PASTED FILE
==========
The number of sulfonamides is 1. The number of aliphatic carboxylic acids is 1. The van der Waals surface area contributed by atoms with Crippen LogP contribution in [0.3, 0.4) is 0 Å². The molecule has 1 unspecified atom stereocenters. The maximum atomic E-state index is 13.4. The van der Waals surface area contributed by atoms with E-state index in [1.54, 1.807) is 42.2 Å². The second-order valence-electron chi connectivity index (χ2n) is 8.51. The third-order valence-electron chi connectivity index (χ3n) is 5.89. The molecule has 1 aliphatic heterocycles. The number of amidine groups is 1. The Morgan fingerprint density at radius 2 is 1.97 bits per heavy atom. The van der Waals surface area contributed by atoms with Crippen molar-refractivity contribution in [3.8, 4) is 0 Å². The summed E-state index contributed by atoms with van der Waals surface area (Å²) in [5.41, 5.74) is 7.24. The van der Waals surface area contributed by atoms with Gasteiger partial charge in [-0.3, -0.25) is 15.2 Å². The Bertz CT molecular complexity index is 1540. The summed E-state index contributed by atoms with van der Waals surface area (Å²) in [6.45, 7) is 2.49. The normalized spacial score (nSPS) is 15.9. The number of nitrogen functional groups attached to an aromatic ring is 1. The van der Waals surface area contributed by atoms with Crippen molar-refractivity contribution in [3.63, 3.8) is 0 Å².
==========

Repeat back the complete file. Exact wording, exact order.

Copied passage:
The number of sulfonamides is 1. The number of aliphatic carboxylic acids is 1. The van der Waals surface area contributed by atoms with Crippen LogP contribution in [0.3, 0.4) is 0 Å². The molecule has 1 unspecified atom stereocenters. The maximum atomic E-state index is 13.4. The van der Waals surface area contributed by atoms with E-state index in [1.54, 1.807) is 42.2 Å². The second-order valence-electron chi connectivity index (χ2n) is 8.51. The third-order valence-electron chi connectivity index (χ3n) is 5.89. The molecule has 1 aliphatic heterocycles. The number of amidine groups is 1. The Morgan fingerprint density at radius 2 is 1.97 bits per heavy atom. The van der Waals surface area contributed by atoms with Crippen molar-refractivity contribution in [3.8, 4) is 0 Å². The summed E-state index contributed by atoms with van der Waals surface area (Å²) in [5.41, 5.74) is 7.24. The van der Waals surface area contributed by atoms with Gasteiger partial charge in [-0.3, -0.25) is 15.2 Å². The Bertz CT molecular complexity index is 1540. The summed E-state index contributed by atoms with van der Waals surface area (Å²) in [6.45, 7) is 2.49. The normalized spacial score (nSPS) is 15.9. The number of nitrogen functional groups attached to an aromatic ring is 1. The van der Waals surface area contributed by atoms with Crippen molar-refractivity contribution in [3.63, 3.8) is 0 Å².